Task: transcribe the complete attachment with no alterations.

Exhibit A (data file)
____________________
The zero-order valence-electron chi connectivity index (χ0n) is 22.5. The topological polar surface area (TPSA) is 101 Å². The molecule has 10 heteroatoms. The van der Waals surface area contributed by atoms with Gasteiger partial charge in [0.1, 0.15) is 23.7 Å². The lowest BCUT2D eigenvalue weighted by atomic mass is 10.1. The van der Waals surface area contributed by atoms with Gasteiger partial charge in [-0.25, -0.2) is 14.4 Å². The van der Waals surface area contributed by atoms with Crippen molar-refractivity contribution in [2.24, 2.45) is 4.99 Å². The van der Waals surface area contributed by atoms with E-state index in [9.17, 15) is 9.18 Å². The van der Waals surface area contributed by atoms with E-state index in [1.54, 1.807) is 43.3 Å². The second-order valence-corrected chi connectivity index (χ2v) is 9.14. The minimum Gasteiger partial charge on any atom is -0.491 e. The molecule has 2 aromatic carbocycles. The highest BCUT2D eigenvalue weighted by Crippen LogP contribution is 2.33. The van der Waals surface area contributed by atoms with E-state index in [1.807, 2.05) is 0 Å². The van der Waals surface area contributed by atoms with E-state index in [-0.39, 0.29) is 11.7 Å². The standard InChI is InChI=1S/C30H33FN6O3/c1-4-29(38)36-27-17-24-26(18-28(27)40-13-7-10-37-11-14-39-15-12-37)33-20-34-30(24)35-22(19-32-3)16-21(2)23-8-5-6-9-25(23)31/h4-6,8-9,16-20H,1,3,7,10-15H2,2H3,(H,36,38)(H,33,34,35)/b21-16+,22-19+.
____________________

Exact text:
The zero-order valence-electron chi connectivity index (χ0n) is 22.5. The topological polar surface area (TPSA) is 101 Å². The molecule has 10 heteroatoms. The van der Waals surface area contributed by atoms with Gasteiger partial charge in [0.1, 0.15) is 23.7 Å². The lowest BCUT2D eigenvalue weighted by atomic mass is 10.1. The van der Waals surface area contributed by atoms with Gasteiger partial charge in [-0.25, -0.2) is 14.4 Å². The van der Waals surface area contributed by atoms with Crippen molar-refractivity contribution in [2.24, 2.45) is 4.99 Å². The van der Waals surface area contributed by atoms with E-state index in [9.17, 15) is 9.18 Å². The van der Waals surface area contributed by atoms with E-state index in [1.54, 1.807) is 43.3 Å². The second-order valence-corrected chi connectivity index (χ2v) is 9.14. The minimum Gasteiger partial charge on any atom is -0.491 e. The molecule has 2 aromatic carbocycles. The highest BCUT2D eigenvalue weighted by Crippen LogP contribution is 2.33. The van der Waals surface area contributed by atoms with E-state index in [1.807, 2.05) is 0 Å². The van der Waals surface area contributed by atoms with E-state index in [-0.39, 0.29) is 11.7 Å². The standard InChI is InChI=1S/C30H33FN6O3/c1-4-29(38)36-27-17-24-26(18-28(27)40-13-7-10-37-11-14-39-15-12-37)33-20-34-30(24)35-22(19-32-3)16-21(2)23-8-5-6-9-25(23)31/h4-6,8-9,16-20H,1,3,7,10-15H2,2H3,(H,36,38)(H,33,34,35)/b21-16+,22-19+.